Paul and Bonny Hennessy will open the historic homestead and convict barracks at their property "Macquarie" to the public this weekend to raise money for drought relief. The former home of Blue Mountains explorer William Lawson remains largely in its original state, though it has been restored by the Hennessys over recent years. Here, the couple explain about the property's significance in the nation's story.
"Macquarie" was William Lawson's reward from Governor Lachlan Macquarie for the successful crossing of the Blue Mountains.
He was able to negotiate where his 1000 acres was to be. If you stand on the verandah looking north across the lucerne flats to the five kilometres of river frontage with the mountains beyond, you can understand why he chose this particular spot.
The farmhouse is described as early Colonial or Georgian. The finishes are mostly utilitarian.
All the construction timber for the buildings was cut from trees felled on site. All the bricks were made on site - it is estimated close to one million.
The property can be likened to the present day "Elizabeth Farm" at Harris Park near Parramatta, which was rebuilt around the same time as "Macquarie" was being constructed.
There were up to 30 convicts working on "Macquarie" at any one time, living and sleeping in the convict barracks; these rooms are very close to original condition. Much of the original paintwork has been preserved.
A question for future historians is how many other workers were required to provide the expertise and labour to build?
One can only imagine how difficult it must have been providing food for all the people living and working at the property at the time of the construction of buildings within the curtilage. The kitchen must have been operating full time.
There are large blocks of limestone down by the river - left over, it is suspected, from those early days when it was used in the construction of the brickwork.
This will be only the second time that "Macquarie" has been opened to the public in its 205-year history.
St Vincent de Paul will provide volunteers to manage the weekend and will distribute the much-needed proceeds to drought relief, particularly for areas further west.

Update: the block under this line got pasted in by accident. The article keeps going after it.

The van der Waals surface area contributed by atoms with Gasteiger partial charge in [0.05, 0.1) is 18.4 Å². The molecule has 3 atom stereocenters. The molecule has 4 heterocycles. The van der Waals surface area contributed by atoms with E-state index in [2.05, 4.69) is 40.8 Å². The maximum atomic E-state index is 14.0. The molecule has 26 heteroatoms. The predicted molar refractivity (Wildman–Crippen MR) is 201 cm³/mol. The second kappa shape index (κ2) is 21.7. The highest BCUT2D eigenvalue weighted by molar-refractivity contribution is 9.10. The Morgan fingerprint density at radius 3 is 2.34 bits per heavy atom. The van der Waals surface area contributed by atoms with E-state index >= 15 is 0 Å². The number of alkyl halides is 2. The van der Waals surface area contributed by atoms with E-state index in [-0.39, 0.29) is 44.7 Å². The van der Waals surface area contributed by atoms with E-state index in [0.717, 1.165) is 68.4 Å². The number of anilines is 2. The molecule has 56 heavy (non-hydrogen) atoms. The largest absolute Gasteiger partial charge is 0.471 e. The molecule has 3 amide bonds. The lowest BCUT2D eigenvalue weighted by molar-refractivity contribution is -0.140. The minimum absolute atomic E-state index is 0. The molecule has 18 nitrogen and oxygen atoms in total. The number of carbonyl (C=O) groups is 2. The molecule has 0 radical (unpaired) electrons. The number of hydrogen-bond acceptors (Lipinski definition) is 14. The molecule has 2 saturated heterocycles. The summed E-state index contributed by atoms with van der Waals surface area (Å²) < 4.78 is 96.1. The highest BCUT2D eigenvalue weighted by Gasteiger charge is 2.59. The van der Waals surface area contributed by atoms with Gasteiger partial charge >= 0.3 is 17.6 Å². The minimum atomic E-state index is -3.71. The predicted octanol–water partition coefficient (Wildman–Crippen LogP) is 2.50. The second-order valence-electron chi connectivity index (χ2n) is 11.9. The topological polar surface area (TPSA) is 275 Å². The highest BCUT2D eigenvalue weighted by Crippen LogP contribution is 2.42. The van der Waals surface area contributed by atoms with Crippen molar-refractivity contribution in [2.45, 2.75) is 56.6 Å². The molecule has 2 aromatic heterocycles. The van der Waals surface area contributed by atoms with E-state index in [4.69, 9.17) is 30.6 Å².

The event has received the generous support of local businesses, in particular the main sponsor, Ray White Emms Mooney.
Visitors will be able to view the main rooms of the homestead and convict barracks.
There will be an exhibition of contemporary handmade jewellery and silverware by Mountains and Metal - a group of jewellers, silversmiths and artisans from the Blue Mountains.
The group is diverse both in age and style.
Jewellery making and metalsmithing is a dying craft. It is most unusual to have a group such as Mountains and Metal all doing handmade objects in the traditional manner. Several of the group are, or have been, teachers in silversmithing or jewellery making.
Apart from mostly expensive jewellery outlets, most of the work seen in the majority of retail outlets is mass-produced and/or constructed from pre-cast componentry, whereas the work of Mountains and Metal is made by hand.
For instance, depending on the design, the work starts off as a flat sheet of silver. It is annealed or softened many times and hammered to produce the final form. Undulated steel stakes are hammered against to gradually achieve the curved, twisted forms.
The annealing or softening part of the process is most necessary as the metal becomes work hardened and brittle. It resists the forming process and consequently needs to be annealed again ... and again.